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So What Do I Do With My Money?™

  • Global consumer companies and high-end machinery makers are likely to be good long-term bets.
  • Energy, precious metals and agricultural commodities prices should be underpinned by the country's insatiable demand, and boost companies in those areas.
  • Most Chinese companies are likely to report poor earnings this year, but valuations look cheap.
  • China's demand for basic materials such as cement and steel should peak soon, hitting key suppliers and resource currencies in those markets.
  • China's buying of US Treasuries may slow over time, but a fire sale does not look to be in the cards.

Stocks and corporate bonds

  • Overall, China's domestic companies will likely see a profit hit this year as business only started deteriorating in the fourth quarter of last year.
  • That said, Chinese equities look very cheap by historical valuations. It is reasonable to expect gains of 25% or more this year after a horrible 2011.
  • Basic materials companies are likely to suffer as China hits the ceiling for cement and steel production.
  • Companies in oil and copper and agricultural products such as corn and potash used in fertilizers should benefit. Demand for these commodities is still far from peak levels. UK, Australian and Canadian equities should benefit because of the heavy weighting of mining companies in those markets.
  • High-end, specialized machinery makers should do well as China moves up the value chain.
  • Global medical device and agricultural equipment makers are likely beneficiaries from a population that is getting richer and living longer — but not necessarily healthier. 


  • China has an outsized influence on commodities markets. The country has one fifth of the world's population and accounts for 11% of world GDP. Yet it accounts for about half the world's cement and iron ore consumption.
  • Expect the iron ore boom to fizzle out as China nears peak consumption in steel and cement. Demand for copper, which has many uses beyond construction, should hold up better.
  • Energy demand should hold steady. Oil demand typically runs at 0.6 times GDP growth. So even with the economy slowing down to 7% a year, oil demand increases by 4% a year.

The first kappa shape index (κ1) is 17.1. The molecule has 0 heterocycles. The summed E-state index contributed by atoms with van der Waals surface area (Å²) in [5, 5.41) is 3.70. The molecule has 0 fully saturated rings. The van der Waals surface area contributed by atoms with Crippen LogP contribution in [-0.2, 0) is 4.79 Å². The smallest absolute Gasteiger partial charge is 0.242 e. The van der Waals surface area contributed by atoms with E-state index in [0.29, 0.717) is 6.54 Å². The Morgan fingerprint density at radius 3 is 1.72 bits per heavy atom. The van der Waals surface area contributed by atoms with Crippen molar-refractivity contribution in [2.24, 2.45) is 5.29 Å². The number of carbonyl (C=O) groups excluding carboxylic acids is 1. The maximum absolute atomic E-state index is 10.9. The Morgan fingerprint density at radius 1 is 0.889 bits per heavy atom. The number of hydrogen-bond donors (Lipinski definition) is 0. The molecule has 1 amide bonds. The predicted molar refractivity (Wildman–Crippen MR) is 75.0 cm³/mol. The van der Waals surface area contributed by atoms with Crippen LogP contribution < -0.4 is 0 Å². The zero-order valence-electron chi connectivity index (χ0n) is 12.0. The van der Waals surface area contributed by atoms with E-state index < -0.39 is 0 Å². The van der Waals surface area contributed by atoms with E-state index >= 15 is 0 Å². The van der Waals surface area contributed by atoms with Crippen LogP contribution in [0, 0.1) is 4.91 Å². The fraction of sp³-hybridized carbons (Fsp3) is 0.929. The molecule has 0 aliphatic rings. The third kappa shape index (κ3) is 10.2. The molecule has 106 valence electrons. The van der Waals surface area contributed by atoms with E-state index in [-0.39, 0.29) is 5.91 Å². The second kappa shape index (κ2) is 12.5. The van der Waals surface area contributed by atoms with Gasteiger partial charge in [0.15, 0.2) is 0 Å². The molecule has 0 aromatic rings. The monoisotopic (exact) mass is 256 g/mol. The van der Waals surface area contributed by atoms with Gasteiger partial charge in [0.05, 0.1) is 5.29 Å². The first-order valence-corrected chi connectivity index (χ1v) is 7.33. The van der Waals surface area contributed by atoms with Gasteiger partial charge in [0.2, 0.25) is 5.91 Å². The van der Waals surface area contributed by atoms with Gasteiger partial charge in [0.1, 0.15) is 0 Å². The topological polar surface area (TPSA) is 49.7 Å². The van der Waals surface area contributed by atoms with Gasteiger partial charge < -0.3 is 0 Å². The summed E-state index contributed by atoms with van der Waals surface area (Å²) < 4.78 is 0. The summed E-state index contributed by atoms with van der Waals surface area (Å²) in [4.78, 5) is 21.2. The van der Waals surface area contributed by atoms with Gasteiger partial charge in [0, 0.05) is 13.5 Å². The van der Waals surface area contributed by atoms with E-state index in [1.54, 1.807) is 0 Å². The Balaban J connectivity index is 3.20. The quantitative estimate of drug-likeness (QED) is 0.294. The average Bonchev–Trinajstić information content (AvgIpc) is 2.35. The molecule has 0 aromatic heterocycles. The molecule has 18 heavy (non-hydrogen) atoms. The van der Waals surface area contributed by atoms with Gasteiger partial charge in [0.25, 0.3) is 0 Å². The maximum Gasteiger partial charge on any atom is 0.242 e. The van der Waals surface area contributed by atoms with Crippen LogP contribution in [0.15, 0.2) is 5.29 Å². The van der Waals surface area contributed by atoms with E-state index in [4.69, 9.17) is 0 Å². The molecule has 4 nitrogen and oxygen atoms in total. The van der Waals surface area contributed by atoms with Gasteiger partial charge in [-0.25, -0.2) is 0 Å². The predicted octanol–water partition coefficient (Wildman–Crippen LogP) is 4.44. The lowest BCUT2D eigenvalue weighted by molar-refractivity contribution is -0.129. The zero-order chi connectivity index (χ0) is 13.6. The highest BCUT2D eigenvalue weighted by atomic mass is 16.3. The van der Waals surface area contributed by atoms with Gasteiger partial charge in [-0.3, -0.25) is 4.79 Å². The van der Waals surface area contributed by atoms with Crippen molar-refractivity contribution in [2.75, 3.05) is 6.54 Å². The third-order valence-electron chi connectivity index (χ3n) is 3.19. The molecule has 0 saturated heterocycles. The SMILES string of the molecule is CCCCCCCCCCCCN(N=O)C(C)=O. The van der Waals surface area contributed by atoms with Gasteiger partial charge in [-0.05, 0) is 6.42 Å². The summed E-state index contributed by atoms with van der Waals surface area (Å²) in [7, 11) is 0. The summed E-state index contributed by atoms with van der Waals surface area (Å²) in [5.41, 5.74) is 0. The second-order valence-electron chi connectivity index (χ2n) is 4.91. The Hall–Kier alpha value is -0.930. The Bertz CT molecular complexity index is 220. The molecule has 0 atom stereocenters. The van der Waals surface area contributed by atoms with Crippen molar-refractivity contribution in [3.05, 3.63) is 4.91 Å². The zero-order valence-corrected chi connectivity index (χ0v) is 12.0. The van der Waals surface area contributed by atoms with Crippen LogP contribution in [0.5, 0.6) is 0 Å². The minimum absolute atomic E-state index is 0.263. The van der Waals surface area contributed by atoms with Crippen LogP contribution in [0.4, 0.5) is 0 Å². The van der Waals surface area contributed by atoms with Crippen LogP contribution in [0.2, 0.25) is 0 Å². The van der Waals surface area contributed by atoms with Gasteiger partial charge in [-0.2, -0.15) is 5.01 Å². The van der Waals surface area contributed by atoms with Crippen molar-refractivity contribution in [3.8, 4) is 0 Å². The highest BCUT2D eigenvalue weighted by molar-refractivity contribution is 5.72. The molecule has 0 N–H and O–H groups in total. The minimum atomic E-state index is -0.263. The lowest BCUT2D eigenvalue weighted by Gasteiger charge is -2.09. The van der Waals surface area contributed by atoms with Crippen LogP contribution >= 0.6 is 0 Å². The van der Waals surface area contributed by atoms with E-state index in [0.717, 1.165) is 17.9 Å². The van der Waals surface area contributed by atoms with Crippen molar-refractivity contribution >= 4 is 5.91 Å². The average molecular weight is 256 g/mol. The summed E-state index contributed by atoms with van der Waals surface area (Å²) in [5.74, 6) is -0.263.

• Expect a shift to natural gas and nuclear energy. This bodes well for uranium prices in the long run.
  • Chinese manufacturers have brought down prices for wind and solar energy to levels where these energy sources can start to compete with oil, gas and coal.
  • A shift to a consumption model could imperil this model. Similarly, a credit contraction or financial bust would likely result in the drying up of Chinese project financing that has supported the market  

Government bonds and currencies

  • China is the single largest holder of publicly traded US Treasuries, excluding the US Federal Reserve. It has a $1.3 trillion share, or one-sixth of the total.
  • A shift to a consumption economy would mean less Chinese buying of US Treasuries – as opposed to absolute reductions. Assuming the US government is not closing the budget gap any time soon, conventional wisdom says fewer Chinese purchases would drive up yields and pummel bond prices. Fewer buyers equal lower prices.
  • As China opens to the world, more of its debt may become available for international trading. This may coincide with a bailout of its financial system and a jump in its debt-to-GDP ratio.
  • This appears a likely scenario – and does not bode well for China's ranking in the BlackRock Sovereign Risk Index. The country advanced three spots in the fourth quarter to rank 15th – ahead of the UK and France. Expect regression over the medium term.
  • Commodity currencies such as the Australian and Canadian dollars could take a hit as China reaches peak consumption in key industries such as steel.
  • Exporters and countries closely linked to the booming resources trade, such as Australia and Chile, could suffer.
  • More insulated economies such as Brazil could power along, driven by domestic consumption.